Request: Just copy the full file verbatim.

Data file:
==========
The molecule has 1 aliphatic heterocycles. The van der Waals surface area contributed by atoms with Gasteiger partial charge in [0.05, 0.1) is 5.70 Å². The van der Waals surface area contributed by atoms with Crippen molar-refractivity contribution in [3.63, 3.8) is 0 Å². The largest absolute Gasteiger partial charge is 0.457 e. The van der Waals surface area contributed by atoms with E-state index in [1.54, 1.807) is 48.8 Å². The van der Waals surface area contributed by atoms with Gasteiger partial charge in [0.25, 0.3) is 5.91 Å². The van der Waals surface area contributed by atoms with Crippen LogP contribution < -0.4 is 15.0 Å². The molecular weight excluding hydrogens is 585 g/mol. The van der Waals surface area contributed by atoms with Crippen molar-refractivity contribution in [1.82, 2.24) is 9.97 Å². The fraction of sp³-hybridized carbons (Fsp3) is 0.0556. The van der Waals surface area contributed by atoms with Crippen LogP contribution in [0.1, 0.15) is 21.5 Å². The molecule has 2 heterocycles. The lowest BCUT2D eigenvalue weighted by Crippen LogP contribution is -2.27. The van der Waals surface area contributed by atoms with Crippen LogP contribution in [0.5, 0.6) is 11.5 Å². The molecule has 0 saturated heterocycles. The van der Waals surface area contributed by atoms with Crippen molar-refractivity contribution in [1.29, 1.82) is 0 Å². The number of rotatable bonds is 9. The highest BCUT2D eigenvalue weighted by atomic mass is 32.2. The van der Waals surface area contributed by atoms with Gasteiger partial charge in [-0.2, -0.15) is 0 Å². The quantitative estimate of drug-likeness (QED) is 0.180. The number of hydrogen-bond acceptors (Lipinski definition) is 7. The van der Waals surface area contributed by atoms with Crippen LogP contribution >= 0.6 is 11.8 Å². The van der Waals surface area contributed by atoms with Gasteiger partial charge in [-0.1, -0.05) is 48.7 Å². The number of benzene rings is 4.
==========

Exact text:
The molecule has 1 aliphatic heterocycles. The van der Waals surface area contributed by atoms with Gasteiger partial charge in [0.05, 0.1) is 5.70 Å². The van der Waals surface area contributed by atoms with Crippen molar-refractivity contribution in [3.63, 3.8) is 0 Å². The largest absolute Gasteiger partial charge is 0.457 e. The van der Waals surface area contributed by atoms with E-state index in [1.54, 1.807) is 48.8 Å². The van der Waals surface area contributed by atoms with Gasteiger partial charge in [0.25, 0.3) is 5.91 Å². The van der Waals surface area contributed by atoms with Crippen LogP contribution < -0.4 is 15.0 Å². The molecular weight excluding hydrogens is 585 g/mol. The van der Waals surface area contributed by atoms with Crippen molar-refractivity contribution in [1.82, 2.24) is 9.97 Å². The fraction of sp³-hybridized carbons (Fsp3) is 0.0556. The van der Waals surface area contributed by atoms with Crippen LogP contribution in [0.1, 0.15) is 21.5 Å². The molecule has 2 heterocycles. The lowest BCUT2D eigenvalue weighted by Crippen LogP contribution is -2.27. The van der Waals surface area contributed by atoms with Crippen LogP contribution in [0.5, 0.6) is 11.5 Å². The molecule has 0 saturated heterocycles. The van der Waals surface area contributed by atoms with Crippen molar-refractivity contribution in [1.29, 1.82) is 0 Å². The number of rotatable bonds is 9. The highest BCUT2D eigenvalue weighted by atomic mass is 32.2. The van der Waals surface area contributed by atoms with Gasteiger partial charge in [-0.2, -0.15) is 0 Å². The quantitative estimate of drug-likeness (QED) is 0.180. The number of hydrogen-bond acceptors (Lipinski definition) is 7. The van der Waals surface area contributed by atoms with Crippen LogP contribution >= 0.6 is 11.8 Å². The van der Waals surface area contributed by atoms with Gasteiger partial charge in [-0.1, -0.05) is 48.7 Å². The number of benzene rings is 4.